Washington A key senator postponed action Thursday on a homeowner rescue package that could help half a million strapped borrowers get government-backed mortgages, as negotiators inched toward a bipartisan deal.
The delay on the action until next week clouded the prospects of an emerging compromise between Sen. Christopher J. Dodd, D-Conn., the Banking Committee Chairman, and Sen. Richard C. Shelby of Alabama, the panel's senior Republican. It also highlighted the tricky political calculations involved in reaching a bipartisan housing deal in an election year when the two parties are competing intensely to appeal to voters who cite the economy as their top concern.
Dodd and Shelby said Thursday that they were near agreement, but after hours of stop-and-start haggling, particularly over how to pay for the plan, Dodd canceled a committee session to vote on the measure. Also at issue was how tightly to regulate government-sponsored mortgage giants Fannie Mae and Freddie Mac.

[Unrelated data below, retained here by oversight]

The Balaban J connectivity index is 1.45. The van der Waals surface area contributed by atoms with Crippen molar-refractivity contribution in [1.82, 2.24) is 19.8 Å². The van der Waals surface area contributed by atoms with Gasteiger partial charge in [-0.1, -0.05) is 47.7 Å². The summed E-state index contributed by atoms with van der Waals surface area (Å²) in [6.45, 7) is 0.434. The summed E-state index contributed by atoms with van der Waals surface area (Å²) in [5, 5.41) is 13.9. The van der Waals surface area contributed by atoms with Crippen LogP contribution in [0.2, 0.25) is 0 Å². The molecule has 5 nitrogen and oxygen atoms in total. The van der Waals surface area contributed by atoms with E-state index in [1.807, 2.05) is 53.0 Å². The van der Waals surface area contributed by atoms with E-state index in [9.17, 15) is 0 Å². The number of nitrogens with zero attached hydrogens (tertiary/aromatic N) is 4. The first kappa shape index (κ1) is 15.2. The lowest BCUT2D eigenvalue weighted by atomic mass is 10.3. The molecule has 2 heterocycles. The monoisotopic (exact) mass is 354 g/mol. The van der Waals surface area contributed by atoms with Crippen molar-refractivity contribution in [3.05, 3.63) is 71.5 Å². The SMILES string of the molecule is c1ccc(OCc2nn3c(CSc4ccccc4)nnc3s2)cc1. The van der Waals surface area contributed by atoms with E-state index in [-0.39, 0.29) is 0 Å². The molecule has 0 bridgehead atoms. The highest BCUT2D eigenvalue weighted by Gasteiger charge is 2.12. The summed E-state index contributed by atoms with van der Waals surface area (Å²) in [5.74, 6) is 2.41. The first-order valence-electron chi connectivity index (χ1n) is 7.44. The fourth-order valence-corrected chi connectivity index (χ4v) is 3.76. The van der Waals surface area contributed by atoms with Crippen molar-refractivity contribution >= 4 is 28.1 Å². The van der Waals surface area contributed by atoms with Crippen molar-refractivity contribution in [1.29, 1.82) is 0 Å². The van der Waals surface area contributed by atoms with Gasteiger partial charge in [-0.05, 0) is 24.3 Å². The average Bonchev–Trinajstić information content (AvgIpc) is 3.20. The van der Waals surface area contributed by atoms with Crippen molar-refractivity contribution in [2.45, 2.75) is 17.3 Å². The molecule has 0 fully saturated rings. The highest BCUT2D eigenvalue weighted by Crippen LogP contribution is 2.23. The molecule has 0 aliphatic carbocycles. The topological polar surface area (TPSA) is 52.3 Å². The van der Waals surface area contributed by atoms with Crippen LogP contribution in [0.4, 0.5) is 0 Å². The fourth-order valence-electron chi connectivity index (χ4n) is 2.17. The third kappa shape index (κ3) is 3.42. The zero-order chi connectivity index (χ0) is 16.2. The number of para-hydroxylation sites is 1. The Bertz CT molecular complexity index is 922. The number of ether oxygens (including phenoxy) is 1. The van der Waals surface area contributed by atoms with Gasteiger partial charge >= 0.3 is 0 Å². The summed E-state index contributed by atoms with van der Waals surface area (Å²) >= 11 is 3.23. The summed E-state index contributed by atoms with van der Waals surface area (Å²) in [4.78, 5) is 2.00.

"It is my desire that we fashion legislation that will enjoy broad-based support. It may not be possible in the end," Dodd said. "If it doesn't happen, so be it, but we're not going to have it not happen because we didn't try."
The stalemate comes as more U.S. homeowners are falling behind on mortgage payments.
Nationwide, 243,353 homes received at least one foreclosure-related filing in April, up 65 percent from 147,708 in the same month last year and up 4 percent since March, RealtyTrac Inc. said.
Nevada, Arizona, California and Florida were among the hardest hit states, with metropolitan areas in California and Florida accounting for nine of the top 10 areas with the highest rate of foreclosure, the company said.
Irvine, Calif.-based RealtyTrac monitors default notices, auction sale notices and bank repossessions.
One in every 519 U.S. households received a foreclosure filing in April. Foreclosure filings increased from a year earlier in all but eight states.